How to build an engaged and high-performing team? The question for procurement talent managers is a perennial one. Just one-quarter of CPOs agree it is easy to attract and retain procurement talent, according to Procurement Leaders’ CPO planning guide 2020.
The coronavirus crisis has sharpened the challenge further by upending the world of work. Swaths of employees continue to work remotely and look likely to do so for the foreseeable future.
The question of what motivates employees and keeps them engaged in their work takes on renewed significance in these challenging circumstances. Offering answers to the question, Procurement Leaders’ report, Attracting and retaining procurement talent, reveals the three insights leaders need to enhance their attraction and retention strategies.
Procurement professionals are a career-oriented lot. When asked to score several criteria according to the importance of each one in their employment decisions, respondents reported future career prospects to be the most significant factor.
That suggests jobseekers will take roles in procurement when they believe those roles will support them in their career objectives. During recruitment, hiring managers should give candidates a clear idea of how the organisation will provide that support.
In questions of employee satisfaction, future career prospects was also revealed to be the most decisive factor, closely followed by the opportunity to get involved in interesting assignments. That means the happier procurement employees are with these two aspects of their roles, separately, the happier they will tend to be overall.
It is widely understood that younger generations of professionals are the ones most concerned by company ethics. They want to work for organisations whose morals match their own. Yet, within procurement, our research finds that the relative importance of company ethics in employment decisions increases with age.
On the question of what influenced respondents to take their current roles, those aged 20-25 gave employer ethics a score of around five out of ten, whereas respondents aged 61+ gave employer ethics a score of around eight out of ten.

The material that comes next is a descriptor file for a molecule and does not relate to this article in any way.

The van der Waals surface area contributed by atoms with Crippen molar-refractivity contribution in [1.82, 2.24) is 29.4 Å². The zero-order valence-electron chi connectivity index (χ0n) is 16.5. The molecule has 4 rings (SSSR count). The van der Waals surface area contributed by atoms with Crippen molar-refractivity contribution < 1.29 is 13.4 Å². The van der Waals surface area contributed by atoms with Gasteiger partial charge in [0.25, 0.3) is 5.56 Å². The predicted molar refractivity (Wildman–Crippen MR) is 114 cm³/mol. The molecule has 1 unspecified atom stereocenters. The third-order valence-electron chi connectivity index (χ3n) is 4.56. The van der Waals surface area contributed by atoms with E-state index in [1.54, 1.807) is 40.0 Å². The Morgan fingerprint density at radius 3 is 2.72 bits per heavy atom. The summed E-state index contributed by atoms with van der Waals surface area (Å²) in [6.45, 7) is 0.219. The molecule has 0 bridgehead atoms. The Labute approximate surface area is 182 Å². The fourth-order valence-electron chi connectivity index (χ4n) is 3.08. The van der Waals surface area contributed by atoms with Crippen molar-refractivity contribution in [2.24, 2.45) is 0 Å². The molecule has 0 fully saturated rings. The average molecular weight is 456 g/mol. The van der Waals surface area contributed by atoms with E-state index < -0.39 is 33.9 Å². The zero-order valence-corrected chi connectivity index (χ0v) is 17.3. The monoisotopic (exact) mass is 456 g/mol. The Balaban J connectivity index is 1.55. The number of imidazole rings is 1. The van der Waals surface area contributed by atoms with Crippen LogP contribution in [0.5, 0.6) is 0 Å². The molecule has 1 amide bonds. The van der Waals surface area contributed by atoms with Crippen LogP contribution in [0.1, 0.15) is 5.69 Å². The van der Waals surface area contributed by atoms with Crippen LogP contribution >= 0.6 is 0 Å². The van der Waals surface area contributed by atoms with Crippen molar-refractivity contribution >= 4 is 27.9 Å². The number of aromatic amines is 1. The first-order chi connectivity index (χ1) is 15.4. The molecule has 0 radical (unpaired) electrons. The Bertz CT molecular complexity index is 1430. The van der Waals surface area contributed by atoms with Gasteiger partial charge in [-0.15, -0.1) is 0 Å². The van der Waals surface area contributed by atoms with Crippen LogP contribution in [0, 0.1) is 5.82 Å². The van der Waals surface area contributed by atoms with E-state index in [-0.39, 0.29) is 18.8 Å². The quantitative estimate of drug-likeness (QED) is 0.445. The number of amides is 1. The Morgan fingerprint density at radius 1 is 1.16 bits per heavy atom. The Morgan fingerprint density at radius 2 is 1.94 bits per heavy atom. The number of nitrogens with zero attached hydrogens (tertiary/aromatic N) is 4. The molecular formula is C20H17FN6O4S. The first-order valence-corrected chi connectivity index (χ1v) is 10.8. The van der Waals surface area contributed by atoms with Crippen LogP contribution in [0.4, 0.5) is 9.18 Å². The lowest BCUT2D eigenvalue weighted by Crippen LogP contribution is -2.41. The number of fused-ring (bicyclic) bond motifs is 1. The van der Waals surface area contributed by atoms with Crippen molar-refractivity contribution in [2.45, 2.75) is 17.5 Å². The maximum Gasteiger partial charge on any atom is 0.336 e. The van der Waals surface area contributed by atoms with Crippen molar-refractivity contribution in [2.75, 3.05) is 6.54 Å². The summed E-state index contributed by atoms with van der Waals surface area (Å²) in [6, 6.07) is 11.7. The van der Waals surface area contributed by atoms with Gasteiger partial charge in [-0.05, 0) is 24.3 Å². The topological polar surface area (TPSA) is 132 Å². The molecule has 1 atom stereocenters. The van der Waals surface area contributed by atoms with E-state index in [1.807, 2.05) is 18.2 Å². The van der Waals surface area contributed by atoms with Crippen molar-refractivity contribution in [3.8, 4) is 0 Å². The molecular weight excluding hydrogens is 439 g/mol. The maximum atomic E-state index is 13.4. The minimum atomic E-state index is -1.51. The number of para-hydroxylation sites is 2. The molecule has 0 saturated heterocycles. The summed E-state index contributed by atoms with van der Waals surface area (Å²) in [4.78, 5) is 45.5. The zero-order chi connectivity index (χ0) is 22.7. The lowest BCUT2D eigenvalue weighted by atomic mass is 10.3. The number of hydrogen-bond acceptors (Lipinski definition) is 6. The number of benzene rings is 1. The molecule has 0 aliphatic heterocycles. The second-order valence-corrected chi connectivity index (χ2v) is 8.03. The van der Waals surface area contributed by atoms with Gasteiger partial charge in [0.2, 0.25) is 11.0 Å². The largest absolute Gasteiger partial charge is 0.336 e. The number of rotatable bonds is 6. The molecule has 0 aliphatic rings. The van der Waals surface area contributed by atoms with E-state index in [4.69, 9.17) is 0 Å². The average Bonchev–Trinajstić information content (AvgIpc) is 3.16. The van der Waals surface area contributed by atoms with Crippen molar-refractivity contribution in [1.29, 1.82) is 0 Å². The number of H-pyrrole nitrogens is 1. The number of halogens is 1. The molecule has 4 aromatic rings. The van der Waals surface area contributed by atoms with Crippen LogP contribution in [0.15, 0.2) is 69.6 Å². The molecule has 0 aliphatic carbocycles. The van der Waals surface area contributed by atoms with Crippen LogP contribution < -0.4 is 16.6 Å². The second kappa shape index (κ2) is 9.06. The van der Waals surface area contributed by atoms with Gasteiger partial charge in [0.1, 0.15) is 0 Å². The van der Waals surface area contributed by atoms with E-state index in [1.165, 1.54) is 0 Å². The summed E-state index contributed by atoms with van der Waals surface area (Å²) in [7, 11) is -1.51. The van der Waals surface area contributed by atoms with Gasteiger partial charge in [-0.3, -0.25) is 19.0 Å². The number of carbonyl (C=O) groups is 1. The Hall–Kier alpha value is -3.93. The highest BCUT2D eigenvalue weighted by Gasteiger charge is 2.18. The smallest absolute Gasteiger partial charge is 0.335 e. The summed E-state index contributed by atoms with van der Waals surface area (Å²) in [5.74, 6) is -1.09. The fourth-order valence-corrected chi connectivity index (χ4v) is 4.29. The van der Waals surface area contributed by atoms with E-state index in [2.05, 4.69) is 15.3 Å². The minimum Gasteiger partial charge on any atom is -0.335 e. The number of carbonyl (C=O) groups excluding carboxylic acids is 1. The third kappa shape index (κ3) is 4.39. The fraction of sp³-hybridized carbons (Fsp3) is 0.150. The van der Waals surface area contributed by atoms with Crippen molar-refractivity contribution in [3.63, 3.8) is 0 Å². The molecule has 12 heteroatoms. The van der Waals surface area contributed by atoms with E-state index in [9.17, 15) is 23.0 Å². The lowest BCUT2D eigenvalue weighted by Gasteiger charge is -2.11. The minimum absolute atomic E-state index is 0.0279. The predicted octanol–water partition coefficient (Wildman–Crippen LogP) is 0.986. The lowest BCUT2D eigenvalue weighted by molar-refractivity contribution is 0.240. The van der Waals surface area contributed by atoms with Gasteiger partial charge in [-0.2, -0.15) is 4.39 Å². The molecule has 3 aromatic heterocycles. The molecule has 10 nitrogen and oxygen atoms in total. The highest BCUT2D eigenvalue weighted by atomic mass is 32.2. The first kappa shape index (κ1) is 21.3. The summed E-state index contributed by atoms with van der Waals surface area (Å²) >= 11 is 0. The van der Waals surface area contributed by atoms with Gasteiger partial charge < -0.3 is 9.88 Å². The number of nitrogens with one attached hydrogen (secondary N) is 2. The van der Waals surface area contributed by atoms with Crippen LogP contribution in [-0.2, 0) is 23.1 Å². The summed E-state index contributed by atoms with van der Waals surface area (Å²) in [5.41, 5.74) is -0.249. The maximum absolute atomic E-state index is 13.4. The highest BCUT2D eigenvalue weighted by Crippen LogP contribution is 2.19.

If younger generations are the more ethically minded, then our research suggests peoples’ personal values do not always mirror their professional motivations. At the beginning of their careers, young procurement professionals will be intent on gaining skills and experiences they can use to improve their future chances of success.
At any rate, hiring managers should emphasise to all prospects the organisation’s stance and performance on ethical issues, in particular where the function’s positive contributions to those issues are concerned. Publicising this information can help to attract talent and serve as positive PR.
Individuals will have their own reasons for taking procurement roles, and each will be satisfied to varying degrees by different factors.
Understanding what drives employees is critical to designing effective attraction and retention strategies. Every employee is unique, yet managers need something more than that in order to make decisions.
Using data from the Procurement salary survey 2020, the latest talent research presents a set of procurement personas, outlining what motivates groups of individuals classified by their roles: buyers; regional category managers; global category managers; heads of / regional heads / vice presidents; and CPOs.
While the study suggests procurement employees will prioritise career development overall, peoples’ professional priorities vary by role. The most senior members of procurement teams – CPOs and heads of – are motivated more by the prospect of being involved in interesting work and gaining exposure to the wider business, for example. Managers must understand what drives those in their teams in order to design impactful talent plans.
Procurement Leaders members will benefit from using the personas contained in the report to inform their planning, while taking care to consider individual characteristics alongside the role profiles.
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